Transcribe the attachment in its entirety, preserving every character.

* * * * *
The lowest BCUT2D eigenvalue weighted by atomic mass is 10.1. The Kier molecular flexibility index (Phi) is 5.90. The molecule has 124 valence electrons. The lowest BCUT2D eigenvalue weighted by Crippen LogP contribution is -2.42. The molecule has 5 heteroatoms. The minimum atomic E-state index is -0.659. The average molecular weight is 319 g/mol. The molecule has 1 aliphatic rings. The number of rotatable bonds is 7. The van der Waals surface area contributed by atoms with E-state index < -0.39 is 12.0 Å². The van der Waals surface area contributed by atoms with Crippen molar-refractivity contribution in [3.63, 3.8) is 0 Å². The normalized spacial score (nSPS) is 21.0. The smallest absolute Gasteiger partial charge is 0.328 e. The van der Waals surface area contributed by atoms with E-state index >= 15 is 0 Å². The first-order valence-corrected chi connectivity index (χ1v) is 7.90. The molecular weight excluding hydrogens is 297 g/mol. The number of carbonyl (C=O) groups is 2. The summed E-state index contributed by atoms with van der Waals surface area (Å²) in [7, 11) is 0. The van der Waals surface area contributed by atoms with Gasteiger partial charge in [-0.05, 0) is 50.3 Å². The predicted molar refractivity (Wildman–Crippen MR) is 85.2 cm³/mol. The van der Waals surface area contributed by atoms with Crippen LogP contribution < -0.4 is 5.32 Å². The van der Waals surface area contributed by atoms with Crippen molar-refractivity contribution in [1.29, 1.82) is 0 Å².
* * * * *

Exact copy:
The lowest BCUT2D eigenvalue weighted by atomic mass is 10.1. The Kier molecular flexibility index (Phi) is 5.90. The molecule has 124 valence electrons. The lowest BCUT2D eigenvalue weighted by Crippen LogP contribution is -2.42. The molecule has 5 heteroatoms. The minimum atomic E-state index is -0.659. The average molecular weight is 319 g/mol. The molecule has 1 aliphatic rings. The number of rotatable bonds is 7. The van der Waals surface area contributed by atoms with E-state index < -0.39 is 12.0 Å². The van der Waals surface area contributed by atoms with Crippen molar-refractivity contribution in [3.63, 3.8) is 0 Å². The normalized spacial score (nSPS) is 21.0. The smallest absolute Gasteiger partial charge is 0.328 e. The van der Waals surface area contributed by atoms with E-state index >= 15 is 0 Å². The first-order valence-corrected chi connectivity index (χ1v) is 7.90. The molecular weight excluding hydrogens is 297 g/mol. The number of carbonyl (C=O) groups is 2. The summed E-state index contributed by atoms with van der Waals surface area (Å²) in [7, 11) is 0. The van der Waals surface area contributed by atoms with Gasteiger partial charge in [-0.05, 0) is 50.3 Å². The predicted molar refractivity (Wildman–Crippen MR) is 85.2 cm³/mol. The van der Waals surface area contributed by atoms with Crippen LogP contribution < -0.4 is 5.32 Å². The van der Waals surface area contributed by atoms with Crippen molar-refractivity contribution in [1.29, 1.82) is 0 Å².